williams trumpet hooten

John Williams (b.1932)
Concerto for Trumpet and Orchestra (1996)
Born on the Fourth of July – suite (1991)
Thomas Hooten (trumpet)
unnamed orchestra/John Williams
rec. 2018, California
Private release [28]

That John Williams conducts his own music is well enough known. He appears here in those creative and interpretative roles.  A New Yorker who studied with Mario Castelnuovo-Tedesco and Rosina Lhévinne, Williams is an alumnus of The Juilliard. He has engraved his way in the screen music world, working with Herrmann, Newman and Waxman, two of whom wrote distinctive and ambitious concert music not to mention a whole library of film scores. Lesser known is his music for the Olympics which has been asserted over the years 1984, 1988, 1996 and 2002. That said, there is much else for the concert hall including two symphonies, concertos for flute, violin (two, including one 35-minute work, recently recorded by Anne-Sophie Mutter on DG), clarinet, French Horn (for the Chicago Orchestra) and harp, the latter for Boston and James Levine. In the present artist label disc, the concentrated hub of attention is, of course, John Williams and balances his music for concert and cinema.

The three-movement Trumpet Concerto squares up to the listener, front and centre. It was written for the Cleveland Orchestra and its then newly-appointed principal trumpet, Michael Sachs. Thomas Hooten is Principal Trumpet with the Los Angeles Philharmonic. Before that he had been on the strengths of the Indianapolis and Atlanta orchestras.

The first movement – a Maestoso – has the trumpet as a dazzlingly ripe presence. It revels in Waltonian display and a nobility that recalls the writing in Saving Private Ryan and the first Star Wars film.  Hooten is well grounded by the orchestra’s nicely expressed bass writing. The middle section evokes a slowly arching mercurial bow. This music speaks of the heights but curves into a proving ground of virtuosic coruscations. This plays to Hooten’s days in “The President’s Own” U.S. Marine Band. The proceedings end with a Waltonian hammer-blow.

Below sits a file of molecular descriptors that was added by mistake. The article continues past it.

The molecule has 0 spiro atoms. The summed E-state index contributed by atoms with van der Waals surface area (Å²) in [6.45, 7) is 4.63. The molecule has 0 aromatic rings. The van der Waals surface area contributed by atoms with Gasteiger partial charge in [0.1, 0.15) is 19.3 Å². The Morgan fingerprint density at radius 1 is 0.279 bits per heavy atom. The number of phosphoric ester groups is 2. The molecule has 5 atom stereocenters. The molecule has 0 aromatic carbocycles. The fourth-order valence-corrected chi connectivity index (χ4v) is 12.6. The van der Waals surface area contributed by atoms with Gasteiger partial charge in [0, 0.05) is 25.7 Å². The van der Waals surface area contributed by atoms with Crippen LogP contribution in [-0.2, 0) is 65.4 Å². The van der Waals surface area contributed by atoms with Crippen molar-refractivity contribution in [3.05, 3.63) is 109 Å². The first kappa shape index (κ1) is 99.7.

The slow movement, marked Slowly, has a seething edginess. It is certainly not simplistic or swooningly romantic. Instead, we might be forgiven for thinking of a blend of Ives’ Central Park and Samuel Barber of the 1930s. This moves naturally into a bluesy mangrove wispiness that recalls the composer’s leaning towards Louis Armstrong, and Williams’ early work as a jazz pianist in New York nightclubs. It also takes a tincture from the sort of music that Herrmann might have used to suggest a dankly bleak burial ground. A discreetly decorative piano takes its place towards the end. Finally there’s a shorter Allegro Deciso with Hooten emphatically ripping into the score in pecking and swooping figures.

The music for the film Born on the 4th of July appears as a short continuous suite in a single movement. It is elegiac with a big sentimental theme. It inhabits a blend of RVW’s Tallis Fantasia and the middle movement of Barber’s Violin Concerto. In this lushly expressed and enjoyably decorated piece the trumpet plays a commanding part.

The ample booklet notes – only in English – address the broad sweep and the minutiae of the soloist, of Williams and of his music. The almost 80 musicians who make up the unnamed session orchestra seem to be meticulously listed. They are drawn both from the benches of the LA Phil and the ranks of Hollywood contract players.

We should note that there are other recordings of the Williams Concerto. I have not heard them. They are by Arturo Sandoval on Dénouement Records and Jouko Harjanne on Pilfink Records.

The disc is very satisfying but I also hope that we might at some point hear Hooten in other less familiar territory such as the works for trumpet and orchestra by Hovhaness, Vainberg and Pakhmutova.

Rob Barnett

Availability: Artist’s website